Things are finally looking up for GM. On top of news
that Americans again believe the U.S. makes better cars than
Asian companies, the automaker announced it had repaid
$8.1 billion in government loans.
Has the troubled company finally tuned the page? Business writers
analyze the news:
- Great News for Taxpayers, writes Zach Bowman at Autoblog: "As it is,
the federal government still owns 60.8 percent of GM, which means that
whenever the company issues its IPO, the tax payers could easily get all
of their money back."
- Bailout Was Worth It, writes Libby Spencer at the Detroit News:
"This won't create any new jobs but it will preserve existing ones.
Looks like that bailout we all hated turned out to be the right move
- Time to Cut GM Some Slack, writes Fred Meier at USA Today: "Consider
that at least they didn't burn through that money. That's good news .GM
also has new products in showrooms, vehicles in the pipeline to fill
some glaring gaps (like the aged Cobalt) and they can still make cars as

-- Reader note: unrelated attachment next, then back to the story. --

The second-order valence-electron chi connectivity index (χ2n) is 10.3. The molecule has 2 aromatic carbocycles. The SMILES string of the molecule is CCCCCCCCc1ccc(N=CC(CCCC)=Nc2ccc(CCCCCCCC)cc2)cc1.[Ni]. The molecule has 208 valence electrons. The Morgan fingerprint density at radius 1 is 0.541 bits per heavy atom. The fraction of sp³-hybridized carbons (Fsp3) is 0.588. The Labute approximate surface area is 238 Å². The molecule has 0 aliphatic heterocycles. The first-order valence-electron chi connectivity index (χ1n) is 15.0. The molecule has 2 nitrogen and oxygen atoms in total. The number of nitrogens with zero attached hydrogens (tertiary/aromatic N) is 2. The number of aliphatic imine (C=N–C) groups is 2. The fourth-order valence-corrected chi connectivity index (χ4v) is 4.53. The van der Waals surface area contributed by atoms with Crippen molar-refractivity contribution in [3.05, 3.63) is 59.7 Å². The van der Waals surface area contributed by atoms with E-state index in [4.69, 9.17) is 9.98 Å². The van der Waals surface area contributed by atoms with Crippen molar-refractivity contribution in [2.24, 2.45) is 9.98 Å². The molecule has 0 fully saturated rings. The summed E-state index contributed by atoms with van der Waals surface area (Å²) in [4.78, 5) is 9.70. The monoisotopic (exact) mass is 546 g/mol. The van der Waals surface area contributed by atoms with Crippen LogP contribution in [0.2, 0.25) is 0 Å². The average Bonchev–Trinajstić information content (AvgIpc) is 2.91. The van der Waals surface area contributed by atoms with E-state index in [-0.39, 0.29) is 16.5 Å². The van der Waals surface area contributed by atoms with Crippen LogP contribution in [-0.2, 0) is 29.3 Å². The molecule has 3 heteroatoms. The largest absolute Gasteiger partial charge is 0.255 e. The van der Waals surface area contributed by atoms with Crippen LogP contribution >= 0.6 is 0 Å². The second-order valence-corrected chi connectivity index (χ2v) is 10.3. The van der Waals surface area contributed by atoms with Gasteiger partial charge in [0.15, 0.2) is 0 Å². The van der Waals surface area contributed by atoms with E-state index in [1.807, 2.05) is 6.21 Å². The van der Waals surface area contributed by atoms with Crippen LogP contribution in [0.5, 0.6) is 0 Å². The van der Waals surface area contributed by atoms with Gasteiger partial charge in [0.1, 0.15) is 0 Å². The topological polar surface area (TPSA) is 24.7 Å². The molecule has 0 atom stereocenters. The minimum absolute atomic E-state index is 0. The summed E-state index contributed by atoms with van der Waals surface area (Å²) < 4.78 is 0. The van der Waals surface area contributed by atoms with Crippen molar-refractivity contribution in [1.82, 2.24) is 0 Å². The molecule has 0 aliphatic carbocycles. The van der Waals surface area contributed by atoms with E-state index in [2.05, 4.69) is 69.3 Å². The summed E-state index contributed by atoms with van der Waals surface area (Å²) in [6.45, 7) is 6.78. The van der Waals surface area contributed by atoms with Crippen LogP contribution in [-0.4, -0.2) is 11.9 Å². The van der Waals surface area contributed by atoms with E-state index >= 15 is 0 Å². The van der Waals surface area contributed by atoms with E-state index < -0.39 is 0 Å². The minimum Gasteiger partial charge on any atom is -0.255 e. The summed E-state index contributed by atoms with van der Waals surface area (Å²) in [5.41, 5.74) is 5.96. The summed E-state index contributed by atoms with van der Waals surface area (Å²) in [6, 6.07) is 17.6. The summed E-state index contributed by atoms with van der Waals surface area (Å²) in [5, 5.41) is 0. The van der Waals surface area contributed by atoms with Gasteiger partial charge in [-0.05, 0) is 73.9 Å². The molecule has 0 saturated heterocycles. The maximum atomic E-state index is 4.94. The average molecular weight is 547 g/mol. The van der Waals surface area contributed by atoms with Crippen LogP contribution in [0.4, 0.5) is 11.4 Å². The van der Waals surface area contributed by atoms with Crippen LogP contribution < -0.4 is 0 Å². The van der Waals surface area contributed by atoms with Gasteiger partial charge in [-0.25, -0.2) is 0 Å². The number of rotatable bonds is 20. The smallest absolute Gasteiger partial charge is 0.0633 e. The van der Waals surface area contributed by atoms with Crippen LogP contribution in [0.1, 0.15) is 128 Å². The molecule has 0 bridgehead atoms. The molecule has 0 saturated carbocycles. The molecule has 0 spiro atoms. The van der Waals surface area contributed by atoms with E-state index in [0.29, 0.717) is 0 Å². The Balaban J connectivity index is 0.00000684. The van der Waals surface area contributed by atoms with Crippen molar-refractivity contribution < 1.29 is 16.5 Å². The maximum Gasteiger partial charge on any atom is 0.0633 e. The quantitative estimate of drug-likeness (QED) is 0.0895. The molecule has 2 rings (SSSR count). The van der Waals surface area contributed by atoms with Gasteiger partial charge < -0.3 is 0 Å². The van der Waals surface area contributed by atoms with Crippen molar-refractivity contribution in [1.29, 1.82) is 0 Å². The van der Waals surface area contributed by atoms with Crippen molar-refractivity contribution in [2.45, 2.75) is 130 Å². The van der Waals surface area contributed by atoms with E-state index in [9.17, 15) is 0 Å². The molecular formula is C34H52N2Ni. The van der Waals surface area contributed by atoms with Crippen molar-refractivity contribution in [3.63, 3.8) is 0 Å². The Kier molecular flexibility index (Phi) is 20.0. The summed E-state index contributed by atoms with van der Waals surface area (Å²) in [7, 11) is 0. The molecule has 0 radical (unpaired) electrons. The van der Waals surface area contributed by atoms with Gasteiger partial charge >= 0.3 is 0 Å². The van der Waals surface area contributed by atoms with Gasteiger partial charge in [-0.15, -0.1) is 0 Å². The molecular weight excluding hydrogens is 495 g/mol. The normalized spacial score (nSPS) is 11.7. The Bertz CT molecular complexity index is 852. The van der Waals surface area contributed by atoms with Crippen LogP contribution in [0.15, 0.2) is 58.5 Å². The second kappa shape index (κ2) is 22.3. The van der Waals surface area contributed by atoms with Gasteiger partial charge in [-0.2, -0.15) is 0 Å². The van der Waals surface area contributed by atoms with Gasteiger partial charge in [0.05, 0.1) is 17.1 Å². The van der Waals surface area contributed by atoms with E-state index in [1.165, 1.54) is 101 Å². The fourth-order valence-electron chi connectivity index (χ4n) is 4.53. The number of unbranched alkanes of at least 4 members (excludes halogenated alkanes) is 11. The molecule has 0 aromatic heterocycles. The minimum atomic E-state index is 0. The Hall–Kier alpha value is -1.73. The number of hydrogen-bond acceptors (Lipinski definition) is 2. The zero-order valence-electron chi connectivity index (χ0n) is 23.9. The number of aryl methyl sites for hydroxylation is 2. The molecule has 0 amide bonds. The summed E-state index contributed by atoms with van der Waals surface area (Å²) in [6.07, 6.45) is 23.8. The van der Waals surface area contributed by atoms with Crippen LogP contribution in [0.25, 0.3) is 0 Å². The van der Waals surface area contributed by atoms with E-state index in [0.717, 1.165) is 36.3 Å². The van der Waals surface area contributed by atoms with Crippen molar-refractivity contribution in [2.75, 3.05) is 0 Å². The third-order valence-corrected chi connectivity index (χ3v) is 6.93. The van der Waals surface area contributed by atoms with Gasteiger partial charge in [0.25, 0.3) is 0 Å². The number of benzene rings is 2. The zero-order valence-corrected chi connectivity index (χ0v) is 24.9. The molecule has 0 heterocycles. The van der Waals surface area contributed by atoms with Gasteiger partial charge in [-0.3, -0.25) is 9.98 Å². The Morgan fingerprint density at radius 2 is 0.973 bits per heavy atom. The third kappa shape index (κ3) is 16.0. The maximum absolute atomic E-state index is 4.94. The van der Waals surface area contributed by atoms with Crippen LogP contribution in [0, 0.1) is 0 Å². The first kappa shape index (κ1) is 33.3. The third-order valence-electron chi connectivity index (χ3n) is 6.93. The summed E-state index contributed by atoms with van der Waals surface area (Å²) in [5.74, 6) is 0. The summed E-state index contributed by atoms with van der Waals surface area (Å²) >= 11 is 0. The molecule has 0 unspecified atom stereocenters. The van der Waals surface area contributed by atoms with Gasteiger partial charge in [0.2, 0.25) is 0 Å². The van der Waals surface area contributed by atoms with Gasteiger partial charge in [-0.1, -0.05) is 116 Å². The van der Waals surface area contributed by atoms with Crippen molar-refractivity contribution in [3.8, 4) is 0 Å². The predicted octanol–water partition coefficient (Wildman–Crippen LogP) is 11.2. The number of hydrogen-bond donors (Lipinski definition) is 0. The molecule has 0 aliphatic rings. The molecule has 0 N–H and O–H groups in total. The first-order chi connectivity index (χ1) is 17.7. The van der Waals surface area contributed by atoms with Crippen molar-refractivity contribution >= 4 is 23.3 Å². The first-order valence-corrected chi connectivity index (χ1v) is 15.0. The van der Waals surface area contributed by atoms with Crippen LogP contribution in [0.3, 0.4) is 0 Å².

good as that CTS-V. Maybe we will see the rest of that money."
- This Is a Brand New GM, boasts GM CEO Ed Whitacre in the Wall Street
Journal: "Following the initial crisis and the bankruptcy of the old GM
last year, a new GM has emerged as a leaner, stronger company. We have
eight new members on our 13-member board of directors. Twelve of the top
13 senior leaders are new to GM (from places outside the industry such
as Microsoft and AT&T) or in new jobs at the company. You can feel a
renewed energy and commitment at GM. Our new vehicles are generating
sales, and these sales are allowing us to make investments and create
- GM Still Has to Improve Quality, writes Douglas McIntyre at 24/7 Wall
Street. He dismisses the latest poll citing strong approval of American
cars: "The headline of the Associated Press-GfK Poll is that Japanese
cars have slipped behind their American rivals. Nothing could be further
from the truth... If the news about Toyota is left out of the research,
the results paint a completely different picture. Fifteen percent in
the March poll said Toyota makes the best cars, down from 25 percent who
said so in 2006."
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